Military vs. Civilian Trials: Brennan writes: “Cries to try terrorists only in military courts lack foundation.” The false choice of all civilian or all military trials is what lacks foundation. There are hundreds of witnesses who stand ready to testify and send Umar Farouk Abdulmutallab to jail. We do not need his testimony to be admissible. There is nothing stopping the administration from questioning Abdulmutallab as an enemy combatant without reading him Miranda rights and then trying him in civilian court later.

Last month, The Washington Post editorial board [7], who has endorsed every single Democratic Presidential candidate since 1988, wrote:

UMAR FAROUK Abdulmutallab was nabbed in Detroit on board Northwest Flight 253 after trying unsuccessfully to ignite explosives sewn into his underwear. The Obama administration had three options: It could charge him in federal court. It could detain him as an enemy belligerent. Or it could hold him for prolonged questioning and later indict him, ensuring that nothing Mr. Abdulmutallab said during questioning was used against him in court.

It is now clear that the administration did not give serious thought to anything but Door No. 1. This was myopic, irresponsible and potentially dangerous.

Myopic. Irresponsible. Potentially dangerous. That is a spot-on assessment of the Obama administration’s knee-jerk Miranda-rights-for-everyone counterterrorism policy. And admitting as much would be the first step to defeating, not supporting, al-Qaeda.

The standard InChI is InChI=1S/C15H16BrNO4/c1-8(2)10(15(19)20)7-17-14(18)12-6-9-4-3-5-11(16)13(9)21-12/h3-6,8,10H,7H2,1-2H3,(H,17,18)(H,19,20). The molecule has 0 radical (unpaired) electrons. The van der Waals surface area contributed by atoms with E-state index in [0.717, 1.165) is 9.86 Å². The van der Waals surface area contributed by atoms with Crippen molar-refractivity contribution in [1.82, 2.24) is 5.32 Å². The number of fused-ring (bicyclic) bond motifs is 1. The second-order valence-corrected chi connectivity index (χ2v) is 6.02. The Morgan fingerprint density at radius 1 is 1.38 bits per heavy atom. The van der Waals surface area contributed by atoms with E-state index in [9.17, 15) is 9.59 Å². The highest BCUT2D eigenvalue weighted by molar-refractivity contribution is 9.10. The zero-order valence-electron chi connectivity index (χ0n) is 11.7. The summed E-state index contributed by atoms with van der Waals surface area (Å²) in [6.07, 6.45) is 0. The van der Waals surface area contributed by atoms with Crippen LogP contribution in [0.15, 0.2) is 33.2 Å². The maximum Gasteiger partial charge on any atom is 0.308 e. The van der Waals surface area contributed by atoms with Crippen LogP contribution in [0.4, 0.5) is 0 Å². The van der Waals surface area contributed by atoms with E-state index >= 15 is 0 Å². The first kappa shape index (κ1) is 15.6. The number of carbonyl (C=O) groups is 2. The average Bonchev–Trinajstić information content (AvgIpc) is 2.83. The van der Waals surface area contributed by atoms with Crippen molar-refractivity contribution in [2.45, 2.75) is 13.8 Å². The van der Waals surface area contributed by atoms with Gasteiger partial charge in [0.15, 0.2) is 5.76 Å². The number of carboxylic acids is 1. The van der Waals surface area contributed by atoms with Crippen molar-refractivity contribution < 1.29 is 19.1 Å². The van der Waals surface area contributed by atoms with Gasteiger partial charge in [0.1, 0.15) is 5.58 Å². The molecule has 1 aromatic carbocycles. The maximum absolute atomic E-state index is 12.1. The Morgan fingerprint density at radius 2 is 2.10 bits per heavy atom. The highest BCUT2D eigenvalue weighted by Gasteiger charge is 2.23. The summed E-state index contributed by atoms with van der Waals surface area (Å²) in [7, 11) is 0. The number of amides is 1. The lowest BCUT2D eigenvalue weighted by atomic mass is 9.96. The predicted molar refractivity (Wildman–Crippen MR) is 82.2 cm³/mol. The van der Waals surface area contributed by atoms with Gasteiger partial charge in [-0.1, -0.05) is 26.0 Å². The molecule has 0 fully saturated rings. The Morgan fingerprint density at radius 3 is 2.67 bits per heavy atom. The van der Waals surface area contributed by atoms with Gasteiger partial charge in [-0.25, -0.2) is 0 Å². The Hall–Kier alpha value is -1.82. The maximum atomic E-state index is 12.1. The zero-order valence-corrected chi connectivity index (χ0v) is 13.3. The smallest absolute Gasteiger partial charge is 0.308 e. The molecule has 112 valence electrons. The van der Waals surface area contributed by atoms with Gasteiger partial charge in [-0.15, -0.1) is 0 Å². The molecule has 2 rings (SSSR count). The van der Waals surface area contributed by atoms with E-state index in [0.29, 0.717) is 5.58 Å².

Quick Hits:


Article printed from The Foundry: Conservative Policy News from The Heritage Foundation: http://blog.heritage.org

URL to article: http://blog.heritage.org/2010/02/10/morning-bell-is-usa-today-serving-the-goals-of-al-qaeda/

URLs in this post:

[1] USA Today: http://blogs.usatoday.com/oped/2010/02/debate-on-war-on-terror-our-view-national-security-team-fails-to-inspire-confidence.html

[2] replied: http://blogs.usatoday.com/oped/2010/02/opposing-view-we-need-no-lectures.html?csp=34

[3] over a month later: http://www.weeklystandard.com/blogs/what-we-lost-while-abdulmutallab-clammed

[4] National Intelligence Director Dennis Blair: http://blog.newsweek.com/blogs/declassified/archive/2010/01/20/intel-chief-s-comments-infuriate-obama-officials.aspx

[5] military detention system: http://www.heritage.org/research/nationalsecurity/enemydetention/

[6] the suspect is read his Miranda rights and his lawyer is there to make sure he does not say anything that will incriminate himself.: http://volokh.com/2010/02/03/eric-holder-letter-to-senators-on-abdulmutallab/

[7] The Washington Post editorial board: http://www.washingtonpost.com/wp-dyn/content/article/2010/01/22/AR2010012204349.html

[8] both Speaker Nancy Pelosi (D-CA) and Minority Leader John Boehner (R-OH) expressed opposition: http://www.politico.com/news/stories/0210/32757.html

[9] ABC News: http://abcnews.go.com/WN/wind-power-equal-job-power/story?id=9759949

[10] China could possibly sell some U.S. bonds: http://www.reuters.com/article/idUSTRE6183KG20100209

[11] Iran now has more journalists in prison than any other country in the world: http://www.nytimes.com/2010/02/10/world/middleeast/10arrests.html?ref=todayspaper

[12] new Washington Post poll: http://www.washingtonpost.com/wp-dyn/content/article/2010/02/10/AR2010021000010.html